You're welcome here no matter who you are, where you've come from. We want to invite you in and we want to care for you. It is incredible seeing that kind of love at UGM. Love is intense. Love is messy. Love is dedication. Love is family. Even when somebody drives you up the wall, if that person is your family, you're going to go to bat for them. That’s a lesson of love I’ve learned from having seen that love in action all around me in the Downtown Eastside.” — Thomas
Today, Thomas is the Children & Youth Program Supervisor and Robyn is the Senior Development Officer, Annual & Special Giving at UGM. They’re truly passionate about their jobs that allow them to live out their calling, faith and purpose. The couple is constantly inspired by the community they encounter through UGM.
“The people here in the Downtown Eastside are incredible. There's a strength and uniqueness to this neighborhood. There is love, depth and a true sense of community you don't often see in other places. This is my life. So many of my friendships and obviously my most significant relationship all came from here. I can't imagine doing anything different.” — Thomas
So what are ways to be a better neighbour and to better help those in your community? Robyn and Thomas have some helpful thoughts. For starters, words are much more powerful than people realize. It’s important to recognize the language you use.
“Words can perpetuate stigmas or increase empathy. I didn’t realize how impactful words were until working at UGM. In my current role, where I get to share more stories about the community, being able to educate people on what words can perpetuate stigma and harmful stereotypes, is truly meaningful.” — Robyn
Going deeper, it’s important to not just re-learn or re-think the language you use, but also to re-learn your perspective and understanding. Although you may have the purest intentions, it’s so important to put in the work to learn how to help others well in a way that actually fosters their growth and healing.
“Seek deep understanding and act on the advice you receive from those who are living within a community before making any decisions about how you think you could help. We have so much information available to us. For example, you can call an organization that has expertise in respectfully caring for the community and ask, ‘Where do I start?’. Or you can read articles that are being written by people who live in the community.” — Robyn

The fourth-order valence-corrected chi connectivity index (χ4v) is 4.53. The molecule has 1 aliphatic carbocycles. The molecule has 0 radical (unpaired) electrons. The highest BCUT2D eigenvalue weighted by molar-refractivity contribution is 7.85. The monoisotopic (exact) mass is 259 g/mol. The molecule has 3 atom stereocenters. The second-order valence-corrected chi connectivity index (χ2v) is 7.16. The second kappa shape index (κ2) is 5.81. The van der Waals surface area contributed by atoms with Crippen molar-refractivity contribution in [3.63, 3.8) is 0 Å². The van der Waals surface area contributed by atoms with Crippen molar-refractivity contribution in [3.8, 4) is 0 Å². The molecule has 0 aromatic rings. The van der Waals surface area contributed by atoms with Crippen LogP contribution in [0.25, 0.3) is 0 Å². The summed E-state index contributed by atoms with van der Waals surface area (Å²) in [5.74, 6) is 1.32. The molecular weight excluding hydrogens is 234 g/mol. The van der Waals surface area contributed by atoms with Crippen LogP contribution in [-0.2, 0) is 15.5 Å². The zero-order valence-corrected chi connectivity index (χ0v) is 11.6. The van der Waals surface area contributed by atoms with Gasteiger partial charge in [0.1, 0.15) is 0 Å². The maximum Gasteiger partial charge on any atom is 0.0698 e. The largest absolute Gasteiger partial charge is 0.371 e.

“Do your research and also do your self-reflection. Check your motivations and whether you’re hoping to make things better in your way verses the way that’s actually better for the community. Ask yourself, ‘Well, why do I want to help? Is it about me or something else? What am I coming into this with?’ Find ways to partner with people from the community with people that are already doing the work.” — Thomas
At the end of the day, remember that we’re all interconnected and your actions in your own community can have a ripple effect on others. You can choose to help, because small individual actions can make a big impact on you and your community.
“So often, people who don't live in the Downtown Eastside disconnect themselves from the things our neighbors struggle with. But whether you live nearby the Downtown Eastside or you live farther away, if you do take action in your own communities, it still impacts the Downtown Eastside.
You have influence over a piece of society. And if you challenge stigmas and structures that perpetuate struggles with poverty, homelessness, and addiction, you're challenging those stigmas across society.” — Robyn
Your words and actions can change lives. We see this happen all the time at UGM, as we partner alongside people as they courageously work to overcome homelessness, poverty and addiction. You can choose to speak words and take actions that help others, because we are all neighbours in the community.